Building muscle mass is one of the primary goals of many clients I deal with. Gyms across the world are awash with lifters looking to increase their 'gains'. So when looking to add muscle mass, what are some of the key considerations? Well, fortunately, I have some answers from the very best minds in the industry, courtesy of Alan Aragon's monthly research review: -
Progressive Overload: This is perhaps the key tenet to increasing muscle mass, and one that is universally agreed upon by the leaders in the field: "Progressive overload is the backbone of achieving any training adaptation" (Helms, 2017); "...hypertrophy training still requires an element of progression or the body isn't coaxed to adapt" (Bryan Krahn). Simply put, you are required to increase the demands placed upon the body in order to add more size and strength.
- Volume is King: Volume, as it pertains to training, relates to the total work you are performing throughout the week. For hypertrophy, increasing volume over time is extremely important. Spreading the volume over several sessions throughout the week seems to be more effective than trying to cram all the work for a certain body part into just one session: "We know that doing too much volume in a single session degrades the quality of work and subsequently the magnitude of adaptations. This is logical, and it has implications for increasing frequency once volume reaches a point where individual sessions become pumping iron marathons" (Helms, 2017). Be careful not to add too much volume too soon, as this may actually backfire and slow the rate of progress. So only add more volume when needed.
- But Don't Forget Intensity: 'Intensity' here relates to the load on the bar. More specifically, the percentage of your 1RM you are lifting with. Hypertrophy gains can be made with a very wide spread of intensities, but sets in the 6-15 rep max (RM) range are probably the most time efficient. For example, if you utilise very low rep work, such as 2 or 3 reps, you would need to perform a lot of sets in order to build up a sufficient amount of volume than if you use slightly higher rep ranges. There is emerging evidence showing that heavier loads target type II fibres (fast twitch) and lighter loads target type I fibres (slow twitch) - "Accordingly, varying repetition ranges has the potential benefit of maximising hypertrophy across a spectrum of fibre types, which will in turn maximise whole muscle hypertrophy" (Schoenfeld, 2017).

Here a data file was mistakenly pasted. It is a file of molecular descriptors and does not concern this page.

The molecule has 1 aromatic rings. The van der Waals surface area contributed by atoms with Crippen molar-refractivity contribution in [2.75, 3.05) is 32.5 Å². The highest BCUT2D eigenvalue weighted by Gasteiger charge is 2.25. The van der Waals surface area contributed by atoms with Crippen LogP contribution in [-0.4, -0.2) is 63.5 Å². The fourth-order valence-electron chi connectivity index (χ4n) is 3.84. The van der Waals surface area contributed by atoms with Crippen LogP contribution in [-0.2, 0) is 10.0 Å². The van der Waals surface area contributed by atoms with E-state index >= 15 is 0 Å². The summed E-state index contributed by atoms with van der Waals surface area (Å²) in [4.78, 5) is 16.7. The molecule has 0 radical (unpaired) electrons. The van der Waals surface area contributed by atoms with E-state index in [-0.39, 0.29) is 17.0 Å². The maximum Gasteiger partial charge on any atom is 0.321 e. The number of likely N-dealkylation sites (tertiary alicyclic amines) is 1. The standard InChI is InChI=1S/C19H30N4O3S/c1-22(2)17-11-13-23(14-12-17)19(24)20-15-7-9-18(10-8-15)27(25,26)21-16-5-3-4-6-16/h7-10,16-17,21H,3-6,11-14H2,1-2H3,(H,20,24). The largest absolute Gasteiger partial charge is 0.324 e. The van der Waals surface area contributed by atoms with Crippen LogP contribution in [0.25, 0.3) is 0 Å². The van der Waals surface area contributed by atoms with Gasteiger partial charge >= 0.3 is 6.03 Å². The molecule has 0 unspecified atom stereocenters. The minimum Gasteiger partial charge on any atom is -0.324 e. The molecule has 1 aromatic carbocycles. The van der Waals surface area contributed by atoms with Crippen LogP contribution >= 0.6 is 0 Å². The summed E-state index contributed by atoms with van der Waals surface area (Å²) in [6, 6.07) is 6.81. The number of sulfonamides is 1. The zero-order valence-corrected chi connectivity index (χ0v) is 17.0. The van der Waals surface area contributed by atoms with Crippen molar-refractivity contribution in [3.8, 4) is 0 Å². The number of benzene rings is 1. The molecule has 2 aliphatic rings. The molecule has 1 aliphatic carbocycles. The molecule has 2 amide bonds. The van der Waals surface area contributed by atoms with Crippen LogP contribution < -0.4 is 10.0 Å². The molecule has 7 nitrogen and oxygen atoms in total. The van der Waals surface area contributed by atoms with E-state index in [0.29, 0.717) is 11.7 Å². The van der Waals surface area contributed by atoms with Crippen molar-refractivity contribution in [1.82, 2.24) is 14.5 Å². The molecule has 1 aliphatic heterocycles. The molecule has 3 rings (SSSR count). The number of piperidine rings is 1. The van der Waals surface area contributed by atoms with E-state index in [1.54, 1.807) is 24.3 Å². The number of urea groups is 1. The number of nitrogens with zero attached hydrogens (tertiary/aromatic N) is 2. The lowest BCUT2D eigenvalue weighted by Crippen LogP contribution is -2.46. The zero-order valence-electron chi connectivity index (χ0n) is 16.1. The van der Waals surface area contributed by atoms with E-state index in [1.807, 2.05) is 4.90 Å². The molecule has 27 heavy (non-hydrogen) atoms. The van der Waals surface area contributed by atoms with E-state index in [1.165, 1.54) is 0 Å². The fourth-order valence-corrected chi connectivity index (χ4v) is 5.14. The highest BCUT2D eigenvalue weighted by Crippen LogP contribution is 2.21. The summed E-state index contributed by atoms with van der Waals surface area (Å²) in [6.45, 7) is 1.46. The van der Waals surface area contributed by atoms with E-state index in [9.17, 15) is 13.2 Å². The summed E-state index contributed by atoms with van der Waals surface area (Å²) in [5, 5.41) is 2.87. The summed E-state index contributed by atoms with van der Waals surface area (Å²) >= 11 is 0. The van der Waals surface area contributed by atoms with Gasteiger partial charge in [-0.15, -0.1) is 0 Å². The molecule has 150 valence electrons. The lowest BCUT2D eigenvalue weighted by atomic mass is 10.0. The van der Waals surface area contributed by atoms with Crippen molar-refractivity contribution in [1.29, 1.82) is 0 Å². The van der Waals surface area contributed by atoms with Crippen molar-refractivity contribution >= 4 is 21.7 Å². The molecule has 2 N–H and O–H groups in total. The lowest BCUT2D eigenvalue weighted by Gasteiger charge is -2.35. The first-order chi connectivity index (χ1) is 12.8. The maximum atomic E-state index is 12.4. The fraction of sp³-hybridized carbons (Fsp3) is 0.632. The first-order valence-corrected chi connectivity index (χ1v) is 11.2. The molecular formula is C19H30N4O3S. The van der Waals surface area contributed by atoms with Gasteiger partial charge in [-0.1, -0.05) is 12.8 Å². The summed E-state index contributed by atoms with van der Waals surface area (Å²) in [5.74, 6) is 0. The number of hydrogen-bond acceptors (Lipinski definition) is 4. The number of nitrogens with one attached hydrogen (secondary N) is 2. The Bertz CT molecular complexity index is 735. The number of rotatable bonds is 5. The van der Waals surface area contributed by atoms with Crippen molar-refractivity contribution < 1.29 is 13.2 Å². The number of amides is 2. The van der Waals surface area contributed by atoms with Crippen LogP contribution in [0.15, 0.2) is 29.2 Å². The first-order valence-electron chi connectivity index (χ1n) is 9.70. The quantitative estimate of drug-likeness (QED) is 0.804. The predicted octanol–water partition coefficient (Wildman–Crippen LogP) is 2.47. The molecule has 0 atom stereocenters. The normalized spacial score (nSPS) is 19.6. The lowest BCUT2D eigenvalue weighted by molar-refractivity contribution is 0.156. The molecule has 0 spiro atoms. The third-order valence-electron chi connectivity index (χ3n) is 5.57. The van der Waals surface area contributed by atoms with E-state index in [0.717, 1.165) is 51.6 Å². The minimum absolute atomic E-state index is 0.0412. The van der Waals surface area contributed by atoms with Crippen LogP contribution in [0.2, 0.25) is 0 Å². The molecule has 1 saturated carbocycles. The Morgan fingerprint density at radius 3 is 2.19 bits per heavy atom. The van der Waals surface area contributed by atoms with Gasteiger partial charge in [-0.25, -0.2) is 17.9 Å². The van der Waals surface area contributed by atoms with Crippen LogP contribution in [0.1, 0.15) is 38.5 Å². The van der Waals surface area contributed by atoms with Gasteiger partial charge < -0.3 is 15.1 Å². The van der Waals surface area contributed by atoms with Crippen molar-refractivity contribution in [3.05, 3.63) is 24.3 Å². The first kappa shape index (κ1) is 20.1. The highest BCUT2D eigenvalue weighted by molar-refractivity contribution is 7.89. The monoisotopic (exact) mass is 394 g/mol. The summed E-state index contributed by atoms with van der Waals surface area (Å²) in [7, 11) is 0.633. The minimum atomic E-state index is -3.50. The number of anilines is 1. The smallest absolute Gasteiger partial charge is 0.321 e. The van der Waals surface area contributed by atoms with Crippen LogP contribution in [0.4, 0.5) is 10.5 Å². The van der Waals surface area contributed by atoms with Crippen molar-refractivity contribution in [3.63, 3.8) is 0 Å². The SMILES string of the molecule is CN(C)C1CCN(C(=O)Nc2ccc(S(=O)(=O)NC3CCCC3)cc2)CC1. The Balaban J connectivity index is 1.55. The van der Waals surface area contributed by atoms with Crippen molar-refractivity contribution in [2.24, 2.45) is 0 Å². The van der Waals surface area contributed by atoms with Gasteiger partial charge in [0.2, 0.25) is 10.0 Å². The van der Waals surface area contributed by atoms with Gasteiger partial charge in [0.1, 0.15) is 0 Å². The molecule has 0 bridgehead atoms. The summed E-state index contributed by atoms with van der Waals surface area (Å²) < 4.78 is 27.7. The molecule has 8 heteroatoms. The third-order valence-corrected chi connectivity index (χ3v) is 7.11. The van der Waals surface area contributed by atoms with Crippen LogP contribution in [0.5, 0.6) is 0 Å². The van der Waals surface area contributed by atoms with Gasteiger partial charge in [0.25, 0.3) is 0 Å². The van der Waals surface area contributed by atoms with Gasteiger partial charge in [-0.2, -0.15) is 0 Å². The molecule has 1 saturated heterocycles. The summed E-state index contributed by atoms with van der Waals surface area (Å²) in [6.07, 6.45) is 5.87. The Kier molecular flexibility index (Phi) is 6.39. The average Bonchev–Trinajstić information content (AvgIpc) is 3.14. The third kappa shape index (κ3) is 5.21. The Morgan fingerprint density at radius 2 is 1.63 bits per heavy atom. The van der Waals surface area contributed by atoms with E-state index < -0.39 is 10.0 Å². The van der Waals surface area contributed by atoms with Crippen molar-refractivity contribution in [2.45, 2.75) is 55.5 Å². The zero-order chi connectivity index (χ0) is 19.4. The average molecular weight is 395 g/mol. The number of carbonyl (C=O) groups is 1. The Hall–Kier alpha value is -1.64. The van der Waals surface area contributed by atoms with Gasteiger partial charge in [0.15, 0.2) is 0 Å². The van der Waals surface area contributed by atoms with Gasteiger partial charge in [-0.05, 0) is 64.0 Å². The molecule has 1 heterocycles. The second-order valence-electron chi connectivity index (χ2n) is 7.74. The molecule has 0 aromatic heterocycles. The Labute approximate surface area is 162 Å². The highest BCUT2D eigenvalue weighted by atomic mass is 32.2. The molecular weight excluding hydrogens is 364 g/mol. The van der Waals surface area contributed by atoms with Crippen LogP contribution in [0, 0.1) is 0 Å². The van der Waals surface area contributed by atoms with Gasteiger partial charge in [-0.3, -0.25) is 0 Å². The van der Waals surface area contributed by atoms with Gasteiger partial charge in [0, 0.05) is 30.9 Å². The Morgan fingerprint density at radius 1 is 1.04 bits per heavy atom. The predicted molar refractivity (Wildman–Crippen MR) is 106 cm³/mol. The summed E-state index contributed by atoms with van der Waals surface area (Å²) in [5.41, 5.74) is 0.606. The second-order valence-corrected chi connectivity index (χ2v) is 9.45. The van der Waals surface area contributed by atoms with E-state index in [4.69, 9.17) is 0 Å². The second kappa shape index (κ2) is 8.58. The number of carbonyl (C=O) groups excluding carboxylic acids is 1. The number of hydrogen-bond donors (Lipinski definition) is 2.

- Variety is the Spice of Life: Providing an element of variety to your program will be important for various reasons. One reason is purely interest. Motivation for a given program can start to wane if nothing is changed after several weeks. Also: "after receiving a very similar stimulus for months on end, nearly all studied physiological systems develop a resistance to further adaptations" (Godbee, 2017). I think it is good to maintain some elements of a program from one phase to another but there are many variables you can manipulate, including exercise selection, rep range, proximity to failure, lifting speed (tempo), rest periods, load on the bar etc.
- De-Load for Continued Progress: "The body can only take so much before you break yourself down: therefore back off weeks are critical to reset, take an 'active' rest and change up gears" (Ashman, 2017). De-loads usually come in the form of a week in which load and/or intensity are reduced to allow fatigue, which has been progressively increased over the previous weeks, to dissipate. De-loads can either be pre-planned (i.e. every 4-5 weeks), or can be self-selected. Carter (2017) explains: "Im not big on pre-planned de-loads. What I prefer to do is let the lifter self-assess where he or she is each training session, each week, and each month". The goal, as stated earlier, is continued progressive overload, where the lifter is continually progressing with more and more weight on the bar. However, as the lifter becomes increasingly experienced, it becomes impossible to make progress in a linear fashion. So, using planned periods of over-training (or 'over-reaching'), combined with de-load weeks, can reap greater rewards. "Programming in a manner that keeps the individual physically healthy and in the gym is going to yield superior long-term results than the program that pushes the individual to their limits but injures them and takes them away from training" (Godbee, 2017).
So there you have it. The best minds in the industry supplying you with the need to know information when it comes to increasing muscle mass.